Most Canadians, in my experience, accept that Canada is part of the global neoliberal order to the extent they think about it at all (most don't).  We should care but we don't. In 2015, Raid Azar, writing in NewPolitics, dissected the neoliberal state and how it traps its citizens.

The neoliberals claim to eschew the state yet they have moved to capture it. In the States we watched as the process began with legislative capture, the evolution of America's "bought and paid for" Congress. This begat regulatory capture in which regulatory boards and tribunals became dominated, that is to say controlled, by men and women seconded directly from the regulated industries themselves. Today America has a powerfully undemocratic president, a man whom some theorists claim is the "culmination" of the neoliberal revolution. And, of course, Trump has made a priority of stacking the deck in his appointments to the US Supreme Court and other federal courts, grooming them with "reliably conservative" jurists. Thus the corruption of the signature branches of American government is complete, the vaunted system of checks and balances neutralized.

As David Harvey points out in A Brief History of Neoliberalism, the neoliberals’ economic ideals suffer from inevitable contradictions that require a state structure to regulate them.   ...If the people were free to make decisions about their lives democratically, surely the first thing they would do is interfere with the property rights of the elite, posing an existential threat to the neoliberal experiment. Whether these popular aspirations take the form of drives towards unionization, progressive taxation, or pushing for social policies that require the redistribution of resources, the minimal state cannot be so minimal that it is unable to respond to and crush the democratic demands of citizens. After all, as pointed out in the first contradiction, the neoliberal state exists in theory to guarantee the rights of the individual over the demands of a majority.The inevitable ascendancy of authoritarianism is what Giroux termed the "eclipse of democracy."

Any method that seeks to subvert the democratic demands of citizens, whether through force, coercion, or social engineering, is authoritarian.

It strikes me that first-past-the-post is key to the continuation of Canada's neoliberal order. The right to form government, even a majority government, can be had with less that a 40 per cent share of the vote. The two contenders who have, between them, governed Canada from its inception can rely on FPTP to keep government secure between themselves.  Imagine what might happen if every vote counted, if the views of all voters were heard in Parliament?  That noise is the sound of neoliberalism circling the drain.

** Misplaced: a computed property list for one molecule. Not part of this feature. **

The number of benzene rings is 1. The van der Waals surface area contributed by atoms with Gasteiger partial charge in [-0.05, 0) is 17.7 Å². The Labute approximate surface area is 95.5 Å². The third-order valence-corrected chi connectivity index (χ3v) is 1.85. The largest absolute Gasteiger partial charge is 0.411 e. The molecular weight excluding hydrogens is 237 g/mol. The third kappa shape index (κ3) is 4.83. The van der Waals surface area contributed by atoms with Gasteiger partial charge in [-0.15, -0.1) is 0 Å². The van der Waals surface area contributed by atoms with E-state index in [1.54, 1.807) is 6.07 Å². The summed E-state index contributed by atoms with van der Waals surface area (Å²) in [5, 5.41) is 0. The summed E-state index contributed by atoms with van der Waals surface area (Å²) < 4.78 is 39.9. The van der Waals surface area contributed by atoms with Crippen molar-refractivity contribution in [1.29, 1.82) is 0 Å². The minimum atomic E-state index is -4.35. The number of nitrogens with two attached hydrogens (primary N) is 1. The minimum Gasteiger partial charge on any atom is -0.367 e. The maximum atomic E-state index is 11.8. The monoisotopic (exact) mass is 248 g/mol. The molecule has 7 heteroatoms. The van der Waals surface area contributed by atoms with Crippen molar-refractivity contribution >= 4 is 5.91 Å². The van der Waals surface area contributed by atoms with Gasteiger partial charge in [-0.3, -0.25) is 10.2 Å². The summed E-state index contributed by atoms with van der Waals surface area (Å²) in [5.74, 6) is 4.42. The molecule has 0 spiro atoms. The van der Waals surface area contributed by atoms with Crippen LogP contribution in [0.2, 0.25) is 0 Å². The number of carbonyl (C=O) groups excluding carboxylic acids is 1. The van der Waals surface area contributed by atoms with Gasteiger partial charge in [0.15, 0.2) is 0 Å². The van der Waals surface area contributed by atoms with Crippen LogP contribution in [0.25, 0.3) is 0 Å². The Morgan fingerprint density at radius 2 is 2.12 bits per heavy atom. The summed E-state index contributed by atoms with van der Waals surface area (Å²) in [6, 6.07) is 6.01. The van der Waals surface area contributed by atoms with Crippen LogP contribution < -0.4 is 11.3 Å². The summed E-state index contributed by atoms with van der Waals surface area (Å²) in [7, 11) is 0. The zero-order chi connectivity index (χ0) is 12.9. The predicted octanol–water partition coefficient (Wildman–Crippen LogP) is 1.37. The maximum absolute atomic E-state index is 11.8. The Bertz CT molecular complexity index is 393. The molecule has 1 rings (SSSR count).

This is not to accuse the Libs or the Tories of conspiring to subvert democracy in Canada.  They aren't out to harm Canada or the Canadian people. Theirs is a sin of a different form, self-interest placed ahead of the public interest.

In April, 2020, the editorial board of The New York Times wrote a powerful op-ed on the loss of democracy in the United States.

“Liberty,” Roosevelt said at the Democratic Party’s convention in 1936, “requires opportunity to make a living — a living decent according to the standard of the time, a living which gives man not only enough to live by, but something to live for.” His administration, working with Congress, enshrined the right of workers to bargain collectively, imposed strict rules and regulators on the financial industry, and created Social Security to provide pensions for the elderly and disabled.

...Over the past half century, the fabric of American democracy has been stretched thin. The nation has countenanced debilitating decay in its public institutions and a concentration of economic power not seen since the 1920s. While many Americans live without financial security or opportunity, a relative handful of families holds much of the nation’s wealth. Over the past decade, the wealth of the top 1 percent of households has surpassed the combined wealth of the bottom 80 percent.

..Advocates of a minimalist conception of government claim they too are defenders of liberty. But theirs is a narrow and negative definition of freedom: the freedom from civic duty, from mutual obligation, from taxation. This impoverished view of freedom has in practice protected wealth and privilege. It has perpetuated the nation’s defining racial inequalities and kept the poor trapped in poverty, and their children, and their children’s children.